Price of an Emerald Engagement Ring
Emerald engagement rings have a much wider price range than emerald wedding bands. This is because the main stone can be as big as you can afford. When purchasing an item like an engagement ring, it is less of a question of can you afford it and more of how much you want to spend.
For the Natural Emerald Company, our price range starts at $1,200 USD and goes up to $180,000 USD based on our inventory.
EJ132 | medium | play
Emerald Jewelry ID: EJ132
Emerald Weight: 0.35 Carats
Emerald Origin: Zambia
Price: $1,200 USD
EJ115 | medium | play
Emerald Jewelry ID: EJ115
Emerald Weight: 13.82 Carats
Emerald Origin: Colombia
Price: $180,000 USD
The price of the engagement ring is mainly set by the center stone, which in this case is an emerald. Emerald price is mainly dictated by the 4Cs of color, clarity, cut, and carat weight. The first three Cs determine quality, and the final C, carat weight, determines the overall rarity. To get a better idea of pricing for quality, take a look at these two emeralds with the same color and weight.
E742 | medium | “Emerald ID: E742 – Weight: 0.54 Carats – Origin: Zambia – Price: $405 USD”
E719 | medium | “Emerald ID: E719 – Weight: 0.54 Carats – Origin: Zambia – Price: $135 USD”
Aside from being the same color, cut, and carat weight, the difference in clarity between these two gems is significant. Simply put, you pay for what you see. As carat weight increases, you pay exponentially for the same quality. See E99 for how the price jumps for the same quality in a gem that is more than one carat.
Emerald ID: E99
Weight: 1.28 Carats
When dealing with gems, there are additional costs with international shipping (Emeralds mainly come from Colombia), political conflicts between certain countries, and possible treatments. More than 99% of emeralds are treated for their clarity, with even the snobbiest of gem buyers at Sotheby’s purchasing treated emeralds for millions.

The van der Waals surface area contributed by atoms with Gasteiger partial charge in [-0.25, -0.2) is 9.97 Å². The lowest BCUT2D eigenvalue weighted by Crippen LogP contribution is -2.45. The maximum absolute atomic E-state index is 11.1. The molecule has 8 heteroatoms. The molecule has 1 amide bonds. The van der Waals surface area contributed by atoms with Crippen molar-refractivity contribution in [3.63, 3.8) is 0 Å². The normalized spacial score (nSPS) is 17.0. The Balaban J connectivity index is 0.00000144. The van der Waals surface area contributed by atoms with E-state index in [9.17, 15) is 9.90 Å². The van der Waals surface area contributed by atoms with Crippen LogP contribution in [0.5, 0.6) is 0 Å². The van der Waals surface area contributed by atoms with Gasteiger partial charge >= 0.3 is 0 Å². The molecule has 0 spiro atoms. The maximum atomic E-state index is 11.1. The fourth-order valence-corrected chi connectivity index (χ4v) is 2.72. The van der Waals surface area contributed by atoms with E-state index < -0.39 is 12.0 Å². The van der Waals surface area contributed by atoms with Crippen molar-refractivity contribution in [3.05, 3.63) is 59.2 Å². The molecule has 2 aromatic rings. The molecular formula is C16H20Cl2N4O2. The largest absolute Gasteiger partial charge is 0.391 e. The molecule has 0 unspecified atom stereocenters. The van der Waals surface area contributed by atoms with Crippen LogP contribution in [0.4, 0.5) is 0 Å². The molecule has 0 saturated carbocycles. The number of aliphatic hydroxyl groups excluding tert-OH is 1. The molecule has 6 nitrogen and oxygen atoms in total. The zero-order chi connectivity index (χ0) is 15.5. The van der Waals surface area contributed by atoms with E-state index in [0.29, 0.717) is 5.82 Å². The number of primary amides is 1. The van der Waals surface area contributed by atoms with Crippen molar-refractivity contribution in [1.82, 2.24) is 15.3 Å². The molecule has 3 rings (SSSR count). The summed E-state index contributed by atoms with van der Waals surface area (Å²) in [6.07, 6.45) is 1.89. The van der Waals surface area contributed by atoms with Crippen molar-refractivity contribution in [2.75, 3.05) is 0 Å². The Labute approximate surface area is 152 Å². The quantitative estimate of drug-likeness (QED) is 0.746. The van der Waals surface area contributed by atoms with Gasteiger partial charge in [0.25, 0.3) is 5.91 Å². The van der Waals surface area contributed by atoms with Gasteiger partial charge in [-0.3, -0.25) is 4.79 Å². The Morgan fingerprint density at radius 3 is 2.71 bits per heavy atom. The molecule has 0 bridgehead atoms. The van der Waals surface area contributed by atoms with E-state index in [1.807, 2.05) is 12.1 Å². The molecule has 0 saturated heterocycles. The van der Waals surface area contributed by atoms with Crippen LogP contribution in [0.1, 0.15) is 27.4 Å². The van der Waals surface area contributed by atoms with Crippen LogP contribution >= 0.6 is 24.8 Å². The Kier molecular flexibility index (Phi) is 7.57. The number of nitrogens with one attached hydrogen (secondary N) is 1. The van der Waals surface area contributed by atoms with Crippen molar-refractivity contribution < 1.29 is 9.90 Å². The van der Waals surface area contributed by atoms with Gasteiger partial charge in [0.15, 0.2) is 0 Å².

For the same qualities seen in all of these treated emeralds, the scarce few untreated emeralds that are available will be another two to three times more expensive purely due to rarity.
The rule of thumb in the jewelry industry is that the price of setting gems is never to exceed the cost of the gems themselves. Smaller gems will almost never have intricate settings, just due to the price of labor. If large, expensive stones are being set, then the price of labor is nothing in comparison.
As an example, here are two settings. The same emerald is used in both examples, with the only difference in the price being caused by the white gold setting.
The second example is almost $800 more than the first, which given the price of the emerald is not that much (setting costs are to never exceed the gem cost). However, this is a huge difference if the emerald cost $1,000 instead of $5,000. Small diamonds are not enough to make the price jump that significantly either.
The more gems set into the ring, or the more complicated a ring design is, the more costly the labor is. As much as 90% of costs outside of the emerald is labor, with the cost of materials making up the rest.